Nashville’s nickname is “Music City” for a reason. No matter where you venture to, you’ll find live music somewhere. What’s great about the Broadway District is that many of the honky tonk bars lining the street don’t have cover charges. If you’re looking for free live music, it’s quite easy to walk into most bars without flushing cash.

In addition, Nashville hosts the Lightning 100’s Live on the Green Music Festival during late August into early September. The festival is free in the city’s Public Square Park and hosts a variety of top-performing bands representing different genres.

Denise Mattox/Flickr

Farmers’ Market & Flea Market

Founded in the 1800s, the year-round Nashville Farmers’ Market is home to fresh food vendors, retailers, artisans, nonprofits, and small businesses. There is even an international food hall and areas with cooking classes and demonstrations. The market is open from 8 am to 8 pm every day, and parking is free for two hours.

Additionally, the Nashville Flea Market takes place at The Fairgrounds at the end of each month. There are endless vendor tents to sift through, so you’re bound to find a treasure or two. Parking costs $5.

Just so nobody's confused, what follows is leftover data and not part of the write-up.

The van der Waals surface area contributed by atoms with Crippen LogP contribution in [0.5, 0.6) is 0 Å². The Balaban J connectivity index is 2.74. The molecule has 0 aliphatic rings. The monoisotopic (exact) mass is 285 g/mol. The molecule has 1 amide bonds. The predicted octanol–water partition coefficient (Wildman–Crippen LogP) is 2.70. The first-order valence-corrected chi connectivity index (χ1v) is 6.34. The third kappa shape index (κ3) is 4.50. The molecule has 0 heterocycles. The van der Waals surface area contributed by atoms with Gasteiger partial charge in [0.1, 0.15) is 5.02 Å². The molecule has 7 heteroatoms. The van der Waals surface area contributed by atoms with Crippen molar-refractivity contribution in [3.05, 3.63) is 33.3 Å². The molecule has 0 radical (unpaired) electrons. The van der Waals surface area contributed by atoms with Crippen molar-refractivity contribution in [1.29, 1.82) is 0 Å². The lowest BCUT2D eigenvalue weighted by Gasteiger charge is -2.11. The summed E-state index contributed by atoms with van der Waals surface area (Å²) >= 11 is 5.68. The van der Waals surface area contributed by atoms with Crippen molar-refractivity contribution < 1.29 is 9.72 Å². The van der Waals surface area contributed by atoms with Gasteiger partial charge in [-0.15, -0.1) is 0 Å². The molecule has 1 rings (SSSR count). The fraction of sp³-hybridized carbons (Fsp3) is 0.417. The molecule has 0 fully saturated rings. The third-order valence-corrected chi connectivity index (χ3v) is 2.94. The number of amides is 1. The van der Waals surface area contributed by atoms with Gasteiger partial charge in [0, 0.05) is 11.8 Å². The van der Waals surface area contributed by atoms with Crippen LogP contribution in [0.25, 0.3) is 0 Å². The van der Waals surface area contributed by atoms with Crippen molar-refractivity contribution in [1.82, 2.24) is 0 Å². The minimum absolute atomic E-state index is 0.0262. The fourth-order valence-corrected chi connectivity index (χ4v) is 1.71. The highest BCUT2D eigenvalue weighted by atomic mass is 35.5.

Sports Games & Practices

Also, sports fans have multiple options for catching a game or practice. Baseball lovers can check out the Nashville Sounds play at First Tennessee Park for $10. Also, this minor-league team has different themed nights throughout the baseball season as well as special events and promotions. 

Furthermore, visitors can watch the Nashville Predators practice for free at the Centennial Sportsplex or see the Tennessee Titans prepare for football season at the Nissan Stadium.

Stephen Drake/Flickr

Murals

Nashville’s art culture is extensive, and you can find murals around the city to view for free. There are many photo opportunities in Germantown, the Gulch, and on Jefferson Street.

Planning a Visit to Nashville on a Budget

With so much to do on the cheaper end, there is no excuse to skip a trip to Nashville. Which sites will you see first?